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  1. #81
    Quote Originally Posted by Atethecat View Post
    10,000 is barely an evolutionary blink of an eye, much less a measly size centuries.
    We're not talking about evolutionary changes. This is about ecology; ecosystems can change greatly in mere decades. Sorry, your idea is horrible.

    Quote Originally Posted by Uzi View Post
    How is the predator in question foreign again?
    It hasn't existed in the region for 600+ years. The local ecosystem has moved on.

  2. #82
    Elemental Lord Atethecat's Avatar
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    Quote Originally Posted by Kaeth View Post
    We're not talking about evolutionary changes. This is about ecology; ecosystems can change greatly in mere decades. Sorry, your idea is horrible.


    It hasn't existed in the region for 600+ years. The local ecosystem has moved on.
    Tell that to the wolves of Yellowstone, who were wiped out and brought back years later, causing profound ecological changes that benefited every member of the food chain, what is called a trophic cascade.

  3. #83
    The Insane Orange Joe's Avatar
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    Quote Originally Posted by Atethecat View Post
    Tell that to the wolves of Yellowstone, who were wiped out and brought back years later, causing profound ecological changes that benefited every member of the food chain, what is called a trophic cascade.

    ? Wolfs in Yellowstone was only about a 50 year gap from being hunted out to reintroduced. Your talking about animals that have been gone many hundreds of years.

  4. #84
    Elemental Lord Atethecat's Avatar
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    Quote Originally Posted by Orange Joe View Post
    ? Wolfs in Yellowstone was only about a 50 year gap from being hunted out to reintroduced. Your talking about animals that have been gone many hundreds of years.
    Centuries is nothing in evolutionary time. 600 years or even a few thousand years ago we were still in the Holocene. Hell, muskox were extinct in Northern Eurasia for over a thousand years, only to be reintroduced to Scandinavia and Siberia, where they rebound and became reestablished in the ecosystem. Because muskox evolved alongside species like wolves, brown bears, reindeer and tundra foliage, just like how the Haast's eagle and moa evolved alongside kiwis, kakapos and every single endemic plant and animal species in New Zealand.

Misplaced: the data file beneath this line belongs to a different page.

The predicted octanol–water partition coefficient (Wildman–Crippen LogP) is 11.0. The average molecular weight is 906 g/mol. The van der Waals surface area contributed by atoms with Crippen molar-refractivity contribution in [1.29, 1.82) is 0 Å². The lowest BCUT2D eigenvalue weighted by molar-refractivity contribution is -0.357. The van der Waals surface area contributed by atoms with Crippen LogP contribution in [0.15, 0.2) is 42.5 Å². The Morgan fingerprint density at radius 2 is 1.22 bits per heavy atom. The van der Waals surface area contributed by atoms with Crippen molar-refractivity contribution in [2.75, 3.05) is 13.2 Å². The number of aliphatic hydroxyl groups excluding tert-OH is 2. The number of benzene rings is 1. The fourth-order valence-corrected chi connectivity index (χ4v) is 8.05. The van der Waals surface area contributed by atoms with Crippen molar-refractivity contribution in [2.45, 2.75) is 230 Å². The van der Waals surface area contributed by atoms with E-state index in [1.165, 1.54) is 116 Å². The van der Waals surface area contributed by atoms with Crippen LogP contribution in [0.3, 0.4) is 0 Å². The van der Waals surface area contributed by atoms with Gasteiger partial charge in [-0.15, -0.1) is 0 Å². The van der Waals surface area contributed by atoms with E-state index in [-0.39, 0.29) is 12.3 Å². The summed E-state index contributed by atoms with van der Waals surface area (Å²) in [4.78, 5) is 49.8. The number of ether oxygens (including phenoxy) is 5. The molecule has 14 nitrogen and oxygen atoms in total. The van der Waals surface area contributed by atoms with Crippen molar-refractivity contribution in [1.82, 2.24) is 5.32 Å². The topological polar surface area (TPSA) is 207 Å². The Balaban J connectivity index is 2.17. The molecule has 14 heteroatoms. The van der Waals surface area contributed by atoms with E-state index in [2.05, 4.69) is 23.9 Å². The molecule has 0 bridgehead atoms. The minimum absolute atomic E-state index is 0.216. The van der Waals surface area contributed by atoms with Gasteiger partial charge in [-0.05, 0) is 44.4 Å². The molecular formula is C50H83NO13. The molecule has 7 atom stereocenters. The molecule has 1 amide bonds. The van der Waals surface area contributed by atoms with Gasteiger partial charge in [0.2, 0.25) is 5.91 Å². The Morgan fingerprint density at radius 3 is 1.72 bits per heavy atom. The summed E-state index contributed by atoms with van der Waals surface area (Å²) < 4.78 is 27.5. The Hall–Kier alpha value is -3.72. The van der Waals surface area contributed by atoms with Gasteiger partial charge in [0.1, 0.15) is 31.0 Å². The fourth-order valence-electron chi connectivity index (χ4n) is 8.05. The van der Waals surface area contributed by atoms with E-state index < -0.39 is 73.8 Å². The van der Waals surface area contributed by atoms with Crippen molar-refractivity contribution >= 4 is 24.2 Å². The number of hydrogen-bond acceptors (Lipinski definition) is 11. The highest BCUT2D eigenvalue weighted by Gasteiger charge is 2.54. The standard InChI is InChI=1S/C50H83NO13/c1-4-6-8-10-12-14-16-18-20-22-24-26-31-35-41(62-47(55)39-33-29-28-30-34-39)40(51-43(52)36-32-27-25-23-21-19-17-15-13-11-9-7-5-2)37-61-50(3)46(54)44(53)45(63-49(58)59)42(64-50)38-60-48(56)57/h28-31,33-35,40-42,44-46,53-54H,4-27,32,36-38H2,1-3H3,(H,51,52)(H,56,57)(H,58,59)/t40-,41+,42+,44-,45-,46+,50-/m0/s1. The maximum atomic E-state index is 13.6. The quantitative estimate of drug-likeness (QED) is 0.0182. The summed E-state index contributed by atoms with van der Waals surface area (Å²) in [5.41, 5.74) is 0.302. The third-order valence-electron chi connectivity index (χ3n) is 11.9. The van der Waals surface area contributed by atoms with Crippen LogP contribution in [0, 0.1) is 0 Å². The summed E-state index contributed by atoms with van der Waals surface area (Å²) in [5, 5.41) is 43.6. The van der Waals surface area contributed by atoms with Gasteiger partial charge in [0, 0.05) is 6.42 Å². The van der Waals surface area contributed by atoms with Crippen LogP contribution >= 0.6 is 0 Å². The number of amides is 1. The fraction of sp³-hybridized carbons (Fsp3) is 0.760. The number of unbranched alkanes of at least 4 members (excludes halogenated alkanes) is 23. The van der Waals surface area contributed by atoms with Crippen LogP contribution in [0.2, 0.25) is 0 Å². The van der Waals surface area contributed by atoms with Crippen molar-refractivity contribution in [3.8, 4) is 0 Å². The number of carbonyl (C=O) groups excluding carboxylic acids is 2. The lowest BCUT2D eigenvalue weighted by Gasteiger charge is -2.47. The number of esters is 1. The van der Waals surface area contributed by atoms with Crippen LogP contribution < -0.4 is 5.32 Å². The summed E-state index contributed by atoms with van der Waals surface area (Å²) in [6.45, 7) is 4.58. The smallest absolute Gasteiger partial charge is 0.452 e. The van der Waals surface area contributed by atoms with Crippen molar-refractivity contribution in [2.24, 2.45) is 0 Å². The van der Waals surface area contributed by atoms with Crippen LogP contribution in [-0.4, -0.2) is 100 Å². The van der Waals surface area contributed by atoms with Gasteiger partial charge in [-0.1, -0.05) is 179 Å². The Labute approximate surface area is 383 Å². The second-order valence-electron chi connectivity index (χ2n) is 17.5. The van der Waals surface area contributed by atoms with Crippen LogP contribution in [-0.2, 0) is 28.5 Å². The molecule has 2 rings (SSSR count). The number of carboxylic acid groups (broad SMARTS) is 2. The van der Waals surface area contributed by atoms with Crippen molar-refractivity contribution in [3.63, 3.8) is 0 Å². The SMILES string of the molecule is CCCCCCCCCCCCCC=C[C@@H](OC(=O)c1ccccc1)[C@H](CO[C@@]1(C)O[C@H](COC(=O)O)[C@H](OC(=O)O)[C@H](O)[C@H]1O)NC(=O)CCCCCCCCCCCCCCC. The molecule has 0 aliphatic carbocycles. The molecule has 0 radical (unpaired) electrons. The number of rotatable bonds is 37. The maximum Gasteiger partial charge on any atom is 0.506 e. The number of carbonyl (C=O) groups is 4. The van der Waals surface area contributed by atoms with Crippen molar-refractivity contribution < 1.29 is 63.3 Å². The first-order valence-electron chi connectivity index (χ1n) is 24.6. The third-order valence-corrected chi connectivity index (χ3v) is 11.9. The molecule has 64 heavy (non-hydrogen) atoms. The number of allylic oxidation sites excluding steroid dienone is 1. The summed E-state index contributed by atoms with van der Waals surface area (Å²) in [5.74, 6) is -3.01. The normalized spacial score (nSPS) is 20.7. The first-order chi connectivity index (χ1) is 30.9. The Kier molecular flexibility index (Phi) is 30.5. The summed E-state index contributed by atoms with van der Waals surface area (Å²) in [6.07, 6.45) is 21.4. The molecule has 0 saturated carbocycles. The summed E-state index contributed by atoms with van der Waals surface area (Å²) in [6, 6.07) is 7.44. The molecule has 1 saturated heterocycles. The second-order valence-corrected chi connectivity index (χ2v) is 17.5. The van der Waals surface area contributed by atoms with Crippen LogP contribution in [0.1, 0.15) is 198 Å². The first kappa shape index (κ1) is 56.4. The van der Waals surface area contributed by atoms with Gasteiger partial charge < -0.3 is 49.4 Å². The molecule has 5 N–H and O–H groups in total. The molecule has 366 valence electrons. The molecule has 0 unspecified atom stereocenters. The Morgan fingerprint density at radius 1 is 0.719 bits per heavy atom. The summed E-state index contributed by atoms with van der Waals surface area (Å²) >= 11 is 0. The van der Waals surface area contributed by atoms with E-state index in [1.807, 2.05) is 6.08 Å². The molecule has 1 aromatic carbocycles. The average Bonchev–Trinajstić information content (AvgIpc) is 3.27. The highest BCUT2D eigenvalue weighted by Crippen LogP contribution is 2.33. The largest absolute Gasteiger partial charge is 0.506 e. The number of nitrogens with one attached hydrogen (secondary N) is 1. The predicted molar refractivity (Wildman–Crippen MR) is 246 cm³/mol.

5. #85
    Legendary! The Stormbringer's Avatar
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    Yes! More giant animals! DO IT NOW!

    Avatar by Ely

  6. #86
    The Lightbringer Uzi's Avatar
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    Quote Originally Posted by Kaeth View Post
    It hasn't existed in the region for 600+ years. The local ecosystem has moved on.
    If you mean "has been sustained by the constant need for human intervention to save it" then that is true.

  7. #87
    Quote Originally Posted by Atethecat View Post
    Haast's eagle was a species of giant eagle with a 8-9ft (2-3 meter) wingspan that went extinct in New Zealand around the year 1400. Like with a lot of island fauna (.i.e. dodo, elephant bird, moa) it's extinction was propogated by human settlers, Polynesians that hunted their primary prey—the moa—to extinction and probably hunted them as well.



    Assuming we ever can viable DNA samples, I think it would be great for some scientists to clone or genetically reconstruct them alongside moas. They would definitely help reduce the deer and boar populations on the islands.

    Besides...who wouldn't want to see a giant ass eagle flying through the skies of Middle Earth?

    wonder what kind of rub would be best with this to slow cook....

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